The number of Americans newly seeking jobless benefits dropped again last week, inching closer to pre-pandemic levels amid the historically tight labor market, the feds said Thursday.
As of last week, initial filings for unemployment benefits, seen as a proxy for layoffs, fell to 269,000, down 14,000 from the prior week’s revised level of 283,000, according to data released Thursday by the Labor Department.
Economists surveyed by Dow Jones expected to see new claims edge down to 275,000 after seeing three consecutive weeks of surprisingly large decreases.
Weekly new claims have fallen substantially from the 2020 peak of about 6.1 million new claims in a single week, and in recent weeks have inched closer to the 200,000 new claims per week seen before the pandemic.
Still, economists say the labor market has a long way to go before reaching normalcy after national reads on employment for the last two months showed less-than-expected gains in new jobs.
The feds will release October’s jobs gains on Friday, with the non-farm payroll report, which is expected to show that the US added 450,000 jobs in October, more than double the payroll gains seen in September and more than the 366,000 jobs added in August.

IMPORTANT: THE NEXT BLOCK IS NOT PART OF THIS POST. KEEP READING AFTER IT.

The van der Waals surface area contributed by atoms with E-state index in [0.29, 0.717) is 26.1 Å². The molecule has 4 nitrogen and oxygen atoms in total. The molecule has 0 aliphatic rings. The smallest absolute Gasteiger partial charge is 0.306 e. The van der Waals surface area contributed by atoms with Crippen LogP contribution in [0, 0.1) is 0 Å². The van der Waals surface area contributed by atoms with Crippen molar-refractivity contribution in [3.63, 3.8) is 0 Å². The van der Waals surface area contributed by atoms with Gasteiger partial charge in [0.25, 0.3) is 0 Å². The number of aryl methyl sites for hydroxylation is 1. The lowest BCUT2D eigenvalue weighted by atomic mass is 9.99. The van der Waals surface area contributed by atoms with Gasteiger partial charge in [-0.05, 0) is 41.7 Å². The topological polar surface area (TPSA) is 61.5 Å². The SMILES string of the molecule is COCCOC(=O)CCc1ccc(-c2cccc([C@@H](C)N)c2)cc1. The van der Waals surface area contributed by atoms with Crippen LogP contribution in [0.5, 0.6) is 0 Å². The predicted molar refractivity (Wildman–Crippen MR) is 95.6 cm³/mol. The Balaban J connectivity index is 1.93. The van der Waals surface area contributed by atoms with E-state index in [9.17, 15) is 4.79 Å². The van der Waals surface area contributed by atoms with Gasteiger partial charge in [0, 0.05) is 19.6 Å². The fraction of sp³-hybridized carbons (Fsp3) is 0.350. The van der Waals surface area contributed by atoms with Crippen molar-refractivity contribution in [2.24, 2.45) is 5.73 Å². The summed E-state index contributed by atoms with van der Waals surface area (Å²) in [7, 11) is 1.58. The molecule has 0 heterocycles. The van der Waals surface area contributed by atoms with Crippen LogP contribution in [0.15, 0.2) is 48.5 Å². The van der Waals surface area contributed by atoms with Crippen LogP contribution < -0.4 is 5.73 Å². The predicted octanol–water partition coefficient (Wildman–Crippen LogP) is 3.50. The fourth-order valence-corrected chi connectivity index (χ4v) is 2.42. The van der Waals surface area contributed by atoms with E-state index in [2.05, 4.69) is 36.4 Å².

Thursday’s report also showed that continuing claims fell by 134,000 from the prior week’s revised level, according to the new data. That figure stood at about 7 million at the same time last year, in the thick of the pandemic.
Just over 2.1 million Americans remain on traditional state unemployment benefits, the feds added.
The latest jobless claims report comes a week after the feds announced that the US GDP rose just 2 percent in the third quarter of the year — slower than expected — as the supercharged economic recovery from COVID-19 slowed down amid rampant inflation and supply-chain bottlenecks.
It was the third consecutive quarter that the US GDP growth number has missed expectations under President Joe Biden.
Still, Federal Reserve Chairman Jay Powell said Wednesday that the economy is now strong enough to begin tapering the Fed’s bond-buying program that’s given stocks a lift throughout the pandemic.
At the same time, Powell said the Fed is still leaving interest rates near zero — even as inflation stays stubbornly high — emphasizing that he still thinks rising prices will abate as supply chain kinks are worked out.